(Kisses and Wishes Sage) Blooming over multiple seasons, Salvia ‘Kisses and Wishes’ bursts with long, luminous, rosy pink blossoms nestled in pink-to-gold bracts. It’s so pretty that it seems unfair to refer to the newest member of the Wish Sages as a “mutation.”
In 2015, Jane Knott of West Sussex, England, discovered that part of her Wendy’s Wish Sage (Salvia x ‘Wendy’s Wish’) looked different from the rest of the plant. It was a “sport,” which is another, jauntier way of saying mutation. The growth didn’t have Wendy's magenta pink flowers and mauve bracts.
Wendy’s Wish is an accidental hybrid that Wendy Smith found in her Victoria, Australia, garden in 2005. It’s uncertain what plants crossed to produce Wendy’s Wish, but there were a variety of sages near the seedling including S. Buchanani, S. chiapensis, S. mexicana ‘Lolly’, S. guaranitica ‘Purple Majesty’, and a red S. splendens. This New World genetic pool produced what has become a renowned as a hummingbird favorite.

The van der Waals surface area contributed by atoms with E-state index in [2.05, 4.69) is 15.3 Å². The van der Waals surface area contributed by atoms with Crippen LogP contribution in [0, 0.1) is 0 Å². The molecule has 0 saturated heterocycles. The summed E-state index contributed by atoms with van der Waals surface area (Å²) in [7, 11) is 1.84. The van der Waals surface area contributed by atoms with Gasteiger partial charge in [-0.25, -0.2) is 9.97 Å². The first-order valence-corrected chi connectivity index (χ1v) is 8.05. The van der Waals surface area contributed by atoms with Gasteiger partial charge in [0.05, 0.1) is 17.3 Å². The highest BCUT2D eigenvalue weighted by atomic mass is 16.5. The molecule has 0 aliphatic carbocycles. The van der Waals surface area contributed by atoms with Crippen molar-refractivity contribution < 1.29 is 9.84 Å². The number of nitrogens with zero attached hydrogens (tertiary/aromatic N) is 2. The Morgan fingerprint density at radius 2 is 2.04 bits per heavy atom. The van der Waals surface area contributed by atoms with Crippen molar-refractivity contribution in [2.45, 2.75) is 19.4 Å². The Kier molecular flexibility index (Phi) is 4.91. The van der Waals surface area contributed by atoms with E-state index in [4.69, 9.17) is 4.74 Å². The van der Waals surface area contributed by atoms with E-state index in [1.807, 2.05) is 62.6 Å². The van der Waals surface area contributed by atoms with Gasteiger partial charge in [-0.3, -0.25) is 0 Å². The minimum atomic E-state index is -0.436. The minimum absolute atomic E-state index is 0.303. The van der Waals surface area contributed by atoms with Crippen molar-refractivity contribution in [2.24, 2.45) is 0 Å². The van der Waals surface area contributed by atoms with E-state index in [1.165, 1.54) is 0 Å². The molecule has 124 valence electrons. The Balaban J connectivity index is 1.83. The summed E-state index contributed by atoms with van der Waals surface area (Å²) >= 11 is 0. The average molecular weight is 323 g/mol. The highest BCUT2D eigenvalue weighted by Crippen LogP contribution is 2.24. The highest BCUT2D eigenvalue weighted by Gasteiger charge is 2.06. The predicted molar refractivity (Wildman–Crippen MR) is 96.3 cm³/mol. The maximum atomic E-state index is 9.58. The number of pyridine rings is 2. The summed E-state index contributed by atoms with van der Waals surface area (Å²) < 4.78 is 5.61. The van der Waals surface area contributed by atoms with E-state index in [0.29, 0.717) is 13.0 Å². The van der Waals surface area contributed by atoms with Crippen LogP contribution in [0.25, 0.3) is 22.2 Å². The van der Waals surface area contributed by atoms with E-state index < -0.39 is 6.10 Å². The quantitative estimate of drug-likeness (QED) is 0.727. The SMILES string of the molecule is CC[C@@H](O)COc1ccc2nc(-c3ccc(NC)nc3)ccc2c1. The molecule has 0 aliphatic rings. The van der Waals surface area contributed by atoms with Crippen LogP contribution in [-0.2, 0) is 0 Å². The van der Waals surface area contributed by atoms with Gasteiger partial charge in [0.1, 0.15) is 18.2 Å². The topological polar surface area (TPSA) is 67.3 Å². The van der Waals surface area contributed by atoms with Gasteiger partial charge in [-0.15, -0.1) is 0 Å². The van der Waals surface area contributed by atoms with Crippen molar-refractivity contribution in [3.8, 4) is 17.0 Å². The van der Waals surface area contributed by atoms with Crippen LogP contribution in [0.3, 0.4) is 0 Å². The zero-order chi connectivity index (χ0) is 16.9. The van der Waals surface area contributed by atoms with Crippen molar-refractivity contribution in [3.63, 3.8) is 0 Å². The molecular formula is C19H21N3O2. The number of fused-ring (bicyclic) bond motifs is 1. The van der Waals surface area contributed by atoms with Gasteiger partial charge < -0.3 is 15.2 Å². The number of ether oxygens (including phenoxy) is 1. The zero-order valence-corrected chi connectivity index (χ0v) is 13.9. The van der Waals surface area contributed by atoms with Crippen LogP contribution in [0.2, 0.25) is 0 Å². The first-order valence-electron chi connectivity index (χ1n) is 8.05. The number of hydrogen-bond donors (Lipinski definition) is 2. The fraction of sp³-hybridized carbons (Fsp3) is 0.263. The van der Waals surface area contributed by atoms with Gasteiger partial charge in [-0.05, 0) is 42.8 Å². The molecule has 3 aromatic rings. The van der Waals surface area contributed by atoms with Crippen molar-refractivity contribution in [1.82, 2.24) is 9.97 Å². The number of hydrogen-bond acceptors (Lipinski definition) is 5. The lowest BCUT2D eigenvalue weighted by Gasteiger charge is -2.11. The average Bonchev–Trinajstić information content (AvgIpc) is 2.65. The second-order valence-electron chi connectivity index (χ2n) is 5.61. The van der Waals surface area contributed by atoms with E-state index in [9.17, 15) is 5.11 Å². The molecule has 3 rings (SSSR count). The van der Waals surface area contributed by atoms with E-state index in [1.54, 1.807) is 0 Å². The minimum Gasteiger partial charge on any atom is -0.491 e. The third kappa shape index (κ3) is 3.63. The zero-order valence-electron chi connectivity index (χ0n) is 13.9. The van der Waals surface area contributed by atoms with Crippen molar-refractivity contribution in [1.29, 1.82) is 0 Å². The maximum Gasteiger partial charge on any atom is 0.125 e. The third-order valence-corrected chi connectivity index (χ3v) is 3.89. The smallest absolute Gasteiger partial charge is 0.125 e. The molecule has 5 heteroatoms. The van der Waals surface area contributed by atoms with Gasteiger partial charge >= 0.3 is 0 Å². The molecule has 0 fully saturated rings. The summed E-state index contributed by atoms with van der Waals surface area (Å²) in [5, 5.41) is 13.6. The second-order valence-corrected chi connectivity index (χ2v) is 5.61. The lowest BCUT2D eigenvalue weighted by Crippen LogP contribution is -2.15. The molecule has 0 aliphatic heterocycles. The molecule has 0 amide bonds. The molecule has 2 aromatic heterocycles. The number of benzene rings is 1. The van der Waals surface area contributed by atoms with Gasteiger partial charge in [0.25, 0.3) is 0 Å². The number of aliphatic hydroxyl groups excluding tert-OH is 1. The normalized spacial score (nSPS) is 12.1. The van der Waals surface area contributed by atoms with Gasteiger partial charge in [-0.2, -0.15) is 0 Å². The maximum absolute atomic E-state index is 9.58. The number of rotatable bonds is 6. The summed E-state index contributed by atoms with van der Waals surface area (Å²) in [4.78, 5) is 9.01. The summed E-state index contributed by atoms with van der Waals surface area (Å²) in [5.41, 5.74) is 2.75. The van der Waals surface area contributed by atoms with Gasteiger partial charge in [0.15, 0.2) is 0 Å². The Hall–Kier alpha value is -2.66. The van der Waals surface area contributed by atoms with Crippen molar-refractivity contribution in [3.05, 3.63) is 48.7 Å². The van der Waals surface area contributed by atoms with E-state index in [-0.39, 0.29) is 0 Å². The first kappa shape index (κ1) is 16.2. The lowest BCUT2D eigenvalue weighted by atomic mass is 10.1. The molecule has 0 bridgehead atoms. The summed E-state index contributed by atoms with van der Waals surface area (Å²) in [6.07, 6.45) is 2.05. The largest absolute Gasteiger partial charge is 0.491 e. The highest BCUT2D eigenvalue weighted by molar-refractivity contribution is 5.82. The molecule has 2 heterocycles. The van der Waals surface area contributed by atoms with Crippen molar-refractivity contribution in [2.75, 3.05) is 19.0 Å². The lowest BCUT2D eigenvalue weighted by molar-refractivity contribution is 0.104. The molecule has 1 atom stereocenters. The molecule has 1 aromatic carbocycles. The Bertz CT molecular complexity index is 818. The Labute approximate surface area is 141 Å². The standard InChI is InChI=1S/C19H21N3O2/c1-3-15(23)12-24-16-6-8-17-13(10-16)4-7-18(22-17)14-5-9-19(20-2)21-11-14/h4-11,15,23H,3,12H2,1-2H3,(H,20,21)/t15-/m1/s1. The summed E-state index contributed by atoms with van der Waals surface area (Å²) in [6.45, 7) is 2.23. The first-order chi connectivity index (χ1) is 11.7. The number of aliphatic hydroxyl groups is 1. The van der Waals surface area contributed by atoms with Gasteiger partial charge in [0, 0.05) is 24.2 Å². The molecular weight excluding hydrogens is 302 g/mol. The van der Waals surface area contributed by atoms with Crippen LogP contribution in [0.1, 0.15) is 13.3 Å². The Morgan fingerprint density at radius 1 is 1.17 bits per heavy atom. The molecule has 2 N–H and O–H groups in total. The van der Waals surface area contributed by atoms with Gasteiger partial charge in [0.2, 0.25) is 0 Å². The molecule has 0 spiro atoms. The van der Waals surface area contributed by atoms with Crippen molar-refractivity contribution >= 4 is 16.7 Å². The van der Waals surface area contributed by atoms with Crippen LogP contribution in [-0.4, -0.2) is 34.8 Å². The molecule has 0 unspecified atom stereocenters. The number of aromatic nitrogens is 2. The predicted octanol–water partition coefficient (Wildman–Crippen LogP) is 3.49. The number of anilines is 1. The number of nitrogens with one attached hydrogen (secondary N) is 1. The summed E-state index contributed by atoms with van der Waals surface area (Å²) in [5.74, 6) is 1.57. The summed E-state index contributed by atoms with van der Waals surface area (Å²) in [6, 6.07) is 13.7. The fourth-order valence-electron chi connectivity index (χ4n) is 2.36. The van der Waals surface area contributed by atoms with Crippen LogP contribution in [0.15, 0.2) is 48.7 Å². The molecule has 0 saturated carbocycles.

Kisses and Wishes isn’t the first sport in the Wish series. In 2012, the coral-flowered S. x ‘Ember’s Wish’ sported on a Wendy’s Wish Sage at Plant Grower’s Australia. Then Australian retiree John Fisher propagated the purple flowered hybrid, S. x ‘Love and Wishes’.
All Wish Sages grow well in full sun, but appreciate a bit of partial shade where summers are hot. Like the rest of these beauties, Kisses and Wishes Sage needs average watering and good soil drainage.